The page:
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Thread: School programs...

  1. #1
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    School programs...

    Hi,
    I have an undergrad degree from Charleston SC in Historic Preservation/Urban Planning and Art History. I was recently accepted into the University of Illinois MUPP Program for the fall and was wondering if anyone knew the reputation it has or attended it? What can I expect and what is the best way of landing a Planning job in Chicago after graduation?
    Thanks,
    megan

  2. #2
    Cyburbian
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    I assume you mean UIUC, not UIC. Urbana Champaign's MUP program is highly ranked, and has been on the top 10 through planetizen for a few years now. Many employers, both public and private, hold the program in high regard. Alice Novak teaches at least one or two courses on historic preservation (I took one of her classes years ago and helped me to navigate through the IHPA/National Register process). It also has a larger percentage of international students and faculty, many of which come from China, Japan, India, Pakistan, and one or two from Europe.

    The program offers a broad introduction into planning, and students have focused in everything from land use planning (including long-range planning), economic development, international planning, environmental planning, social justice, and transportation planning. However, the program is much more theory-based. It is not a design program and there is little to no interaction with architecture/landscape architecture. If you are okay with that, then go for it.

    C-U is DEAD during the summer. There are summer school programs, but alot of the student population is from Chicago and some from Bloomington/Normal, Springfield, or St. Louis and they usually go home from mid May through mid-late August.

    Alot of planners in Chicago have an MUP from UIUC, so you shouldn't have too much of a problem finding work. I would recommend that you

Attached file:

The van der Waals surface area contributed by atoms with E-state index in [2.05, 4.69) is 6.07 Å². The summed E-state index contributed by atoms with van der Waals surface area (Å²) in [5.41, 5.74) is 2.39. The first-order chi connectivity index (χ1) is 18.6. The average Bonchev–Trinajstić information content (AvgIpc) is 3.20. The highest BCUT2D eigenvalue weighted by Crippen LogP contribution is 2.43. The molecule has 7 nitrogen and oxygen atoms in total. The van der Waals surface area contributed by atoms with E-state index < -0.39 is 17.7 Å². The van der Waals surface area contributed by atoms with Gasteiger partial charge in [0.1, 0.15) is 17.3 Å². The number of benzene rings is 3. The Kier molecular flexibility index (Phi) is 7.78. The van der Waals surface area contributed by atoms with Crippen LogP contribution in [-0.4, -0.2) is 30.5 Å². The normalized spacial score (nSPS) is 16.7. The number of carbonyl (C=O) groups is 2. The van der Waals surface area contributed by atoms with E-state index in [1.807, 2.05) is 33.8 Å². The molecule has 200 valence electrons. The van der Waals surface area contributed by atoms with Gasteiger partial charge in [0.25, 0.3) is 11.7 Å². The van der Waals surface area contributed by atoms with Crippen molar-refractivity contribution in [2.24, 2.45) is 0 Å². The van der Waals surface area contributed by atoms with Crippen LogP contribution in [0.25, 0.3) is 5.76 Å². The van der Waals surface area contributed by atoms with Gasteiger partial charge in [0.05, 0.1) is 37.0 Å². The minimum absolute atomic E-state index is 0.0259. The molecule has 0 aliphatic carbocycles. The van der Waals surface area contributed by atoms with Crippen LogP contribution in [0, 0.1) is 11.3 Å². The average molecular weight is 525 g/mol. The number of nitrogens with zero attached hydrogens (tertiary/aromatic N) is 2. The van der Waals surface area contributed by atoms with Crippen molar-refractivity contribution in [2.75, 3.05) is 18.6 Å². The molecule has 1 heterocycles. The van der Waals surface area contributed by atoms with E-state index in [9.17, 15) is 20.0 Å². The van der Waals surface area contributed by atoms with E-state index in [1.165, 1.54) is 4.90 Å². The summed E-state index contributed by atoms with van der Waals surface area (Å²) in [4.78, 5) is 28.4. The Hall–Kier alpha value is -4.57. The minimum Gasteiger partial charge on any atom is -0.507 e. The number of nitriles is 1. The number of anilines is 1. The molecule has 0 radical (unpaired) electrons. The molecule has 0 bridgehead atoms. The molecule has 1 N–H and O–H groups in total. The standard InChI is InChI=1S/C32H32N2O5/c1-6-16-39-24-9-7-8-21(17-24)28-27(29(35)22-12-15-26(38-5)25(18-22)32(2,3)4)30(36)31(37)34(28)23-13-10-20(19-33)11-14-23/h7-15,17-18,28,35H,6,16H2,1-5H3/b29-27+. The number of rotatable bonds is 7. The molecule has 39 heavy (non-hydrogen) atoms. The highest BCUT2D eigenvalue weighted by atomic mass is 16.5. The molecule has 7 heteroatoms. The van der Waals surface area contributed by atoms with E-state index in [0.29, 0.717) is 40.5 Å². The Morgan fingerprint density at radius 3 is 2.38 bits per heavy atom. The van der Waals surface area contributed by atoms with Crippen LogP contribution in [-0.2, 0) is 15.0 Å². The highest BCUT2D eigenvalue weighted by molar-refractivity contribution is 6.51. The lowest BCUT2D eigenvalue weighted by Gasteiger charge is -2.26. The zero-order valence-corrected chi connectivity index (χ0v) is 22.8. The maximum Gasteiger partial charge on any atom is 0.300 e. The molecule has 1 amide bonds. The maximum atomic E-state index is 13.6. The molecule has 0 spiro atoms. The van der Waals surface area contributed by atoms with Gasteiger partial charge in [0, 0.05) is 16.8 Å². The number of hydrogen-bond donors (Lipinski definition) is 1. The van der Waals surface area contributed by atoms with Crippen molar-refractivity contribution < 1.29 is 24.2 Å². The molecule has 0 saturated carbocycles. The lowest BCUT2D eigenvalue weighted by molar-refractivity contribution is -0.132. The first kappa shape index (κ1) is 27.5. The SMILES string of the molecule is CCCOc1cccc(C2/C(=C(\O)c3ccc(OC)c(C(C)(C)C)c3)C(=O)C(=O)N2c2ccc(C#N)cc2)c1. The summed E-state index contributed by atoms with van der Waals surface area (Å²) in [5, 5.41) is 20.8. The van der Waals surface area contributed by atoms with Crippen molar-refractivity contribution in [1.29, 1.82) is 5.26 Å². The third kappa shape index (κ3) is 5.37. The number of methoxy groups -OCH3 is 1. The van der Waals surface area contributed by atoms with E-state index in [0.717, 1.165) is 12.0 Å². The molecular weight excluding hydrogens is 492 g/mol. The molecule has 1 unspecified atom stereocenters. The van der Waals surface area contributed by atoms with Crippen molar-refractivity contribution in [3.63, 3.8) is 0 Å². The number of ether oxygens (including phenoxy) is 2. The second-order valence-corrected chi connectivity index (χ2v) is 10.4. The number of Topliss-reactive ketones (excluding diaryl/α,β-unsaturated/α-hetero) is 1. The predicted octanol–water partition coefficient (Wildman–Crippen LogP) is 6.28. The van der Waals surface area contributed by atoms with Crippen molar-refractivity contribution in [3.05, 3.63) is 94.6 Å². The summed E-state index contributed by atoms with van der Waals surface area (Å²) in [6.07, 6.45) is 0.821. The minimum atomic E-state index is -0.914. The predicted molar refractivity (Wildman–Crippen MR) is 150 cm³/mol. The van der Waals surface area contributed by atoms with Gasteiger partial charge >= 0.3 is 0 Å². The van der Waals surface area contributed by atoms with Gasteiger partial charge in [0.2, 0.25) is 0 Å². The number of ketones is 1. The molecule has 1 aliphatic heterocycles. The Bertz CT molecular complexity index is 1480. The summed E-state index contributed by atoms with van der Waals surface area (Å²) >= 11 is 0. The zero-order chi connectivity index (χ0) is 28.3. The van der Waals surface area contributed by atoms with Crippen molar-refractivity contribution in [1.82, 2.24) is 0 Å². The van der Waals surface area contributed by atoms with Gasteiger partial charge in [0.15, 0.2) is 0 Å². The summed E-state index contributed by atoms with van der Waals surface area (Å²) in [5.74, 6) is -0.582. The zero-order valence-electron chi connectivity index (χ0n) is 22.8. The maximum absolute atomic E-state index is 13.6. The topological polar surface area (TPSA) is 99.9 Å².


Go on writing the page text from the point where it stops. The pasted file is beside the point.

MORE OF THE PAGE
1. Network, network, network. The Student Planners Organization (SPO) is one way to do this.
    2. Try to pick up internshps during the year in C-U. Don't just wait until the summer. I interned with the State Water Survey, State Geological Survey, Urbana City Council, and the Champaign County Regional Planning Commission, which are all on or near campus (most of these were GIS/CAD types of internships, but the skills can be transferrable). If you are interested in the non land-use/community development side of planning, you can also become involved with the East St. Louis Action Research Project (ESLARP). I think the program needs a TON of improvements, but it's one way to build up your resume.
    3. Start looking for full-time work at the beginning of the second semester of your second year. Don't wait until you graduate to start looking.

    Hope this helps-

  3. #3

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    Quote Originally posted by msepsey View post
    Hi,
    I was recently accepted into the University of Illinois MUPP Program for the fall...

    Do you mean University of Illinois at Chicago or at Urbana-Champaign? They both have Master's programs.

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    Hi

    Hi,
    Actually, I am well aware of UIUC's fame, but due to unforeseen circumstances, I have to stay in Chicago, so it's UIC... I haven't heard anything about this program and was wondering what it is like and if it's any good? Is there a chance of transferring down to UIUC later?
    Thanks,
    Megan

  5. #5

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    Quote Originally posted by msepsey View post
    Hi,
    ...so it's UIC... I haven't heard anything about this program and was wondering what it is like and if it's any good?
    I'm wondering the same thing =) I'm in the same program except i'll start attending in the Spring.

  6. #6
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    UIC MUPP

    Really?? That's awesome.. I was scared I might be the only one! Well, I should be starting this fall so I'll let you know what I think when I start. I'm wondering if you can transfer down to UIUC eventually? That'd be awesome. How different could it be if it's the same school, just different location??
    I really wanted to stay in Chicago because of the problems we are having. It seems like a crucial time to be in the city as a planner.

  7. #7
    Cyburbian